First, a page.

The Rusty Trombone Wine Bar, Jingumae

The concept of this new wine bar could not be more simple. Its proprietor, Andrew Stevens, serves wine. Just wine. No beer, no fancy cocktails, no spirits. Just high quality wine. "I wanted to open a place where I would want to drink, with wines I want to drink,“ he says. Basically, focus on one thing and do it well. The plan is a success.

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If you are a wine lover like me, you might think it’s difficult to find a good, simple wine bar in Tokyo, with a decent selection of varieties available by the glass. The Rusty Trombone aims to fill that gap, but the biggest problem is finding it. It’s hidden in the back streets of Omotesando, just a stone’s throw away from Omotesando Koffee, which is equally hard to find. The walls of the building, an old house, are overgrown with ivy and there is no website or noticeable signage (just a small placard with the name and opening hours near the entrance). This is done on purpose. The bar is small, and Andrew wants to maintain its cosy, intimate atmosphere. The interior is dark with only some discreet lighting with quiet jazz music underlining the ambiance. In short, it’s the perfect place for a date or after-dinner nightcap.

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Andrew first discovered the space through a friend, who had leased the entire, rundown two-story building that had not been lived in for ten years. He was looking for someone to open a bar on the first floor, and asked Andrew to take a look. “I came inside and told myself, what a great place with big potential! And then I told him, ‘I’ll do it,'” says Andrew, who during the day works as a real estate agent.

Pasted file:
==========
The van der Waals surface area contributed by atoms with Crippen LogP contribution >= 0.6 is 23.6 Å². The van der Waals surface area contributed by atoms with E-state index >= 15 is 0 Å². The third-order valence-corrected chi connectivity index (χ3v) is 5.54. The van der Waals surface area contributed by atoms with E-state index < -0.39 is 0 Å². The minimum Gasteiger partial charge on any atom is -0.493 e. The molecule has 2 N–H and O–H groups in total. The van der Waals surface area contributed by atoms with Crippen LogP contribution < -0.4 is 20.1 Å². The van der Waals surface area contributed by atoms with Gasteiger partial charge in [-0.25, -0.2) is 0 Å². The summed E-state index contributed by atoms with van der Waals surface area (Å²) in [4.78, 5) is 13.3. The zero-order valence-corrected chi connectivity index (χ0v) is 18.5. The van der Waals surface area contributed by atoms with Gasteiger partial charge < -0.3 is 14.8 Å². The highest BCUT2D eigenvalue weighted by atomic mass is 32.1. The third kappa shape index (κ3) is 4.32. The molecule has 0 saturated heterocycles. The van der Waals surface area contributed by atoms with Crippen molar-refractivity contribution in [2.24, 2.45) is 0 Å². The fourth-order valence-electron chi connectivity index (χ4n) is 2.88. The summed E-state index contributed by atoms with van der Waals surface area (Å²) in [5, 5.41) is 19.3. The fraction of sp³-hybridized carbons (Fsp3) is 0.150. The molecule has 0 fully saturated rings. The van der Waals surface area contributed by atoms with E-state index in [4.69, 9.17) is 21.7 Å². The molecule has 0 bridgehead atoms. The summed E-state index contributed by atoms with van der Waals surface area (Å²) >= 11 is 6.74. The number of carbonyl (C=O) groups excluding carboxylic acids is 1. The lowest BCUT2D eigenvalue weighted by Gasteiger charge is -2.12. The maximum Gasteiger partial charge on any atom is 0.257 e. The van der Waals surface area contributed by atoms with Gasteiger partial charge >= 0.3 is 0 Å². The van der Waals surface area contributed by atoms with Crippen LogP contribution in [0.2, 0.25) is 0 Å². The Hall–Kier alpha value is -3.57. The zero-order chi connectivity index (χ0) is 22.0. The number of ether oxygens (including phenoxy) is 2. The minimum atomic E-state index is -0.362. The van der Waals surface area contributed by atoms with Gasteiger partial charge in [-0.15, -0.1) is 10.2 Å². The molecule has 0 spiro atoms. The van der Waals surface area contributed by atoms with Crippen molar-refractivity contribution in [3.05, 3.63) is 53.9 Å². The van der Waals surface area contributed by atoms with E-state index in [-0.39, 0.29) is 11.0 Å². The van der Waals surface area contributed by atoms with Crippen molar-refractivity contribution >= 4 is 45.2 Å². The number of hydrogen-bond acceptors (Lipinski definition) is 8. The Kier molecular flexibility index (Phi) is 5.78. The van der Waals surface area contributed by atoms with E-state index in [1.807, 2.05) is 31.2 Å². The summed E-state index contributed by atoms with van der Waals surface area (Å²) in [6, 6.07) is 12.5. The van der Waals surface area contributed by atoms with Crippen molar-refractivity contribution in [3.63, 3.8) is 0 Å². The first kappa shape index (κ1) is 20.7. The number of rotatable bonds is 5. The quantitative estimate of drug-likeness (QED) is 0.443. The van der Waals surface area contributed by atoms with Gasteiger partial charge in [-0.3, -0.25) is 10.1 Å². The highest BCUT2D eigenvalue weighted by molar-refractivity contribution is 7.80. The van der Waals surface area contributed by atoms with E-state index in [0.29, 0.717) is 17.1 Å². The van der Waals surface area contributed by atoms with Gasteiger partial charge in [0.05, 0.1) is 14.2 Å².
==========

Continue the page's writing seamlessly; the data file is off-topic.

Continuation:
Within three days, with the help of a couple of friends and “fueled by numerous bottles of wine,” the place was completely transformed: the wooden floor lacquered, the walls painted red, and the namesake rusty trombone mounted on the wall behind the counter. Only the paper window shades remain from the original interior.

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The wine selection includes a dozen different varieties from Italy, France and Napa Valley, with prices ranging from ¥800 to ¥2,000 a glass (it’s worth noting here that, unlike in many other Tokyo wine bars, glasses are well filled).

As far as I can tell, the wine suits my tastes well. I started with a glass of Pinot Noir from Napa Valley (¥800) followed by an Italian Syrah (¥800). And if you don’t want to drink on an empty stomach, you can also opt for a snack plate of smoked salmon, smoked ham, smoked gouda, cheddar and blue cheese.

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If you want to mingle with fellow wine lovers, join one of the events that take place twice a month at the Rusty Trombone. Each party will have a particular wine producing region as its theme. Women pay ¥4,000 and man ¥6,000 for two hours of free-flowing wine and food. But be warned: there are some heavy reds on the menu. And the Rusty Trombone is one of those places that make you want to stay and forget about all your appointments and commitments you have the following day, so it’s probably best to go on a night before a free day.

The Deets

Address: 4-1-18 Jingumae, Shibuya-ku, Tokyo

Open: Daily, 6–11:30 p.m.